California Officially Bans Pre-2010 Diesel Trucks, Buses
In 2008, the California Air Resources Board (CARB) approved legislation designed to curtail emissions from older trucks and buses operating within the state. Known as the “Heavy Duty Vehicle Greenhouse Gas Emission Reduction” measure, the law originally called for long-haul truckers to install specialized tires and aerodynamic devices on their trailers that improved fuel economy. However, it’s gone through numerous updates over the years, eventually making it illegal to even operate certain vehicles equipped with the wrong kinds of engines. The latest update bans any truck with a gross vehicle weight rating (GVWR) over 14,000 pounds using an engine manufactured before 2010.
These bans aren’t new. California began prohibiting older trucks and buses from hitting the road over a decade ago – and updates approved by CARB have kept pace to ensure vehicles utilizing older motors aren’t allowed to go anywhere. In 2020, the cutoff for diesel engines applied to anything manufactured prior to 2004. This year, the line has been drawn at 2010.
While the laws don’t technically prohibit anyone with a vehicle registered in another state from rolling through California with an older motor, the state will refuse the registration, renewal, or transfer of anything that doesn’t comply with the updated rules. However, the board has said it would also like to try and stop out-of-state vehicles from using older engines and has been working with the Environmental Protection Agency to enforce the rule on trucks not from California. Meanwhile, CARB has an enforcement unit of its own that will randomly audit in-state fleets, conduct inspections, and issue citations.
Back in 2022, CARB estimated that the latest rule change would impact roughly 200,000 buses and over 70,000 trucks currently in operation within the state. But it’s all allegedly for the greater good, as large trucks and buses are responsible for more per capita emissions than passenger cars.
"When we passed the regulations in 2008, it was to reduce community exposure of toxic air contaminants, it is 100 [percent] to protect public health," Gerald Berumen, a spokesman for the air resources board, told KCRA-TV in an interview.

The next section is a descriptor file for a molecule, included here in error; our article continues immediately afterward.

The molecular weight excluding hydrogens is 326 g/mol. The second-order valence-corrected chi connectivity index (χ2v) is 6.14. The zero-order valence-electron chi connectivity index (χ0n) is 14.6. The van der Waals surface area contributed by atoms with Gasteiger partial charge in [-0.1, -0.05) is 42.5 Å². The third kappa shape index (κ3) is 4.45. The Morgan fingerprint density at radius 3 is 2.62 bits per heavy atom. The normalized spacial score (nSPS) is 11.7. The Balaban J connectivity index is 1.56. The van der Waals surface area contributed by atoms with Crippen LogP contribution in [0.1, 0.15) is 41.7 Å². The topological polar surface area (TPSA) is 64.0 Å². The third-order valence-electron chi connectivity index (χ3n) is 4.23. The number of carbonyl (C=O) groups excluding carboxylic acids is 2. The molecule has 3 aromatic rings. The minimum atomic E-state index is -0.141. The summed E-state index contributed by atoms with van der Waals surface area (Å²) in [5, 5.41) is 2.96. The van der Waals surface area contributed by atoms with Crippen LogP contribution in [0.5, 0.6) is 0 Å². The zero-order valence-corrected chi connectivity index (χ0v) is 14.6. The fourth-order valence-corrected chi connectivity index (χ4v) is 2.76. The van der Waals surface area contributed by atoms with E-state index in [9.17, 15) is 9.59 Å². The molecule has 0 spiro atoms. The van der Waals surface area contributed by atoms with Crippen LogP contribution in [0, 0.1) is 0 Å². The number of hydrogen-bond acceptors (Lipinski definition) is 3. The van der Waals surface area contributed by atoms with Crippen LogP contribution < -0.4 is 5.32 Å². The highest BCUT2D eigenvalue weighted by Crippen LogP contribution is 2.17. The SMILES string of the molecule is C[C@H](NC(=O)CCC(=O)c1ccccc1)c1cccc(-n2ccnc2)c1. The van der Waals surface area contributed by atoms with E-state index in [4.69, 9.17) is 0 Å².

The end goal is to keep the prohibition rolling until California’s 2035 diesel engine ban mandate comes into effect.
With combustion-engine bans becoming highly trendy in some parts of the country, pushback has likewise become commonplace. Critics have noted that these rules effectively force truck operators to purchase new engines. This disproportionately disadvantages independent operator-owners and smaller shipping companies with less money than the big boys. CARB has suggested compliance is easy, however, claiming that many operators and fleets have already complied with the new rules – with over 1.5 million vehicles being fitted with newer engines.
Not that they were left with much of a choice.
Additional criticisms focus on just how environmentally sound the scheme actually is. While swapping in a new motor should result in cleaner exhaust emissions, it also produces a lot of pollution upfront by requiring another motor to be manufactured as a replacement. This requires more raw materials, loads of shipping, and ultimately leads to a functional motor being scrapped. Some have also complained that CARB is out of touch and doesn’t accurately represent the needs of Californian citizens. Members of the board aren’t elected but appointed by the Governor and confirmed by the state Senate, typically with the 16-person air resources board making decisions on behalf of the citizenry.
But it’s also true that the topography of California leaves portions of the state in a bowl that traps more particulate matter. This is one of the reasons Los Angeles has had ongoing smog problems and regulatory boards are so aggressive. Though that may not be a sound justification for statewide engine prohibition.
Jalopnik has noted that there will be exemptions for the rule and TFLTruck posted the official list of compliance options earlier this month. For example, if you drive your big rig fewer than 1,000 miles per year (presumably because it’s a collectible or historic vehicle) then you’re off the hook entirely. Fleets can likewise install the latest particulate matter filters in their engines to buy themselves some time before having to purchase entirely new engines. Agricultural vehicles yielding low miles are also given some leeway. But the mileage restrictions have gotten more strict for 2023.
Still, if you happen to be driving a tractor-trailer or people-mover within the state as part of your profession, there’s likely no way around having to purchase a new motor. Granted, rebuilds and replacements are par for the course in the trucking industry. But these rules may mean you’ll be spending more sooner than you would have wanted to.
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